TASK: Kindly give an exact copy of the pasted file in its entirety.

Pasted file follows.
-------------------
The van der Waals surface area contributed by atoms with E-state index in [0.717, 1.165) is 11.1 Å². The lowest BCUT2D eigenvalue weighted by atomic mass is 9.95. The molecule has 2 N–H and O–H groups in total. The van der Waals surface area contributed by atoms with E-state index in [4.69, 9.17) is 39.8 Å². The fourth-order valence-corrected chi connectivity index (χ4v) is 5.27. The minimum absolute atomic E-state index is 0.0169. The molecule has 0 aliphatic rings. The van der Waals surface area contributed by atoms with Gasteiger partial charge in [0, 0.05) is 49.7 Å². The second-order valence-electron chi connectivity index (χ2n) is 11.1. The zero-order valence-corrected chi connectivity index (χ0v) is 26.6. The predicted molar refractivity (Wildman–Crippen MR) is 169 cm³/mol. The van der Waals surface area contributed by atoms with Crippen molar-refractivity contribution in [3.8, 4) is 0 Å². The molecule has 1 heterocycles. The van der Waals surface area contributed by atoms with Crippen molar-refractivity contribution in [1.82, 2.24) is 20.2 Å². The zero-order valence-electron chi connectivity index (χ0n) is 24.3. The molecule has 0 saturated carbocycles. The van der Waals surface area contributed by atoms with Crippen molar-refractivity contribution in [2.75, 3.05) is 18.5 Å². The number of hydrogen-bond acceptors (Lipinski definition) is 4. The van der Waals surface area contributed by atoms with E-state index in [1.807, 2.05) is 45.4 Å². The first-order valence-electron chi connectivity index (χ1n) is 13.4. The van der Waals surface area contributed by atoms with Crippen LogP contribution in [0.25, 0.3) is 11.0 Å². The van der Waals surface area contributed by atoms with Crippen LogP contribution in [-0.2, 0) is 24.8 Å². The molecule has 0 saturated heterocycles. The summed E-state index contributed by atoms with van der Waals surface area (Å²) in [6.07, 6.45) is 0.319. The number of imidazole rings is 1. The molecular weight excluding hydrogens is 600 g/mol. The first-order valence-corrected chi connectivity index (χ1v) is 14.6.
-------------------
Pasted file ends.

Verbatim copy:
The van der Waals surface area contributed by atoms with E-state index in [0.717, 1.165) is 11.1 Å². The lowest BCUT2D eigenvalue weighted by atomic mass is 9.95. The molecule has 2 N–H and O–H groups in total. The van der Waals surface area contributed by atoms with E-state index in [4.69, 9.17) is 39.8 Å². The fourth-order valence-corrected chi connectivity index (χ4v) is 5.27. The minimum absolute atomic E-state index is 0.0169. The molecule has 0 aliphatic rings. The van der Waals surface area contributed by atoms with Gasteiger partial charge in [0, 0.05) is 49.7 Å². The second-order valence-electron chi connectivity index (χ2n) is 11.1. The zero-order valence-corrected chi connectivity index (χ0v) is 26.6. The predicted molar refractivity (Wildman–Crippen MR) is 169 cm³/mol. The van der Waals surface area contributed by atoms with Crippen molar-refractivity contribution in [3.8, 4) is 0 Å². The molecule has 1 heterocycles. The van der Waals surface area contributed by atoms with Crippen molar-refractivity contribution in [1.82, 2.24) is 20.2 Å². The zero-order valence-electron chi connectivity index (χ0n) is 24.3. The molecule has 0 saturated carbocycles. The van der Waals surface area contributed by atoms with Crippen molar-refractivity contribution in [2.75, 3.05) is 18.5 Å². The number of hydrogen-bond acceptors (Lipinski definition) is 4. The van der Waals surface area contributed by atoms with E-state index in [1.807, 2.05) is 45.4 Å². The first-order valence-electron chi connectivity index (χ1n) is 13.4. The van der Waals surface area contributed by atoms with Crippen LogP contribution in [0.25, 0.3) is 11.0 Å². The van der Waals surface area contributed by atoms with Crippen LogP contribution in [-0.2, 0) is 24.8 Å². The molecule has 0 saturated heterocycles. The summed E-state index contributed by atoms with van der Waals surface area (Å²) in [6.07, 6.45) is 0.319. The number of imidazole rings is 1. The molecular weight excluding hydrogens is 600 g/mol. The first-order valence-corrected chi connectivity index (χ1v) is 14.6.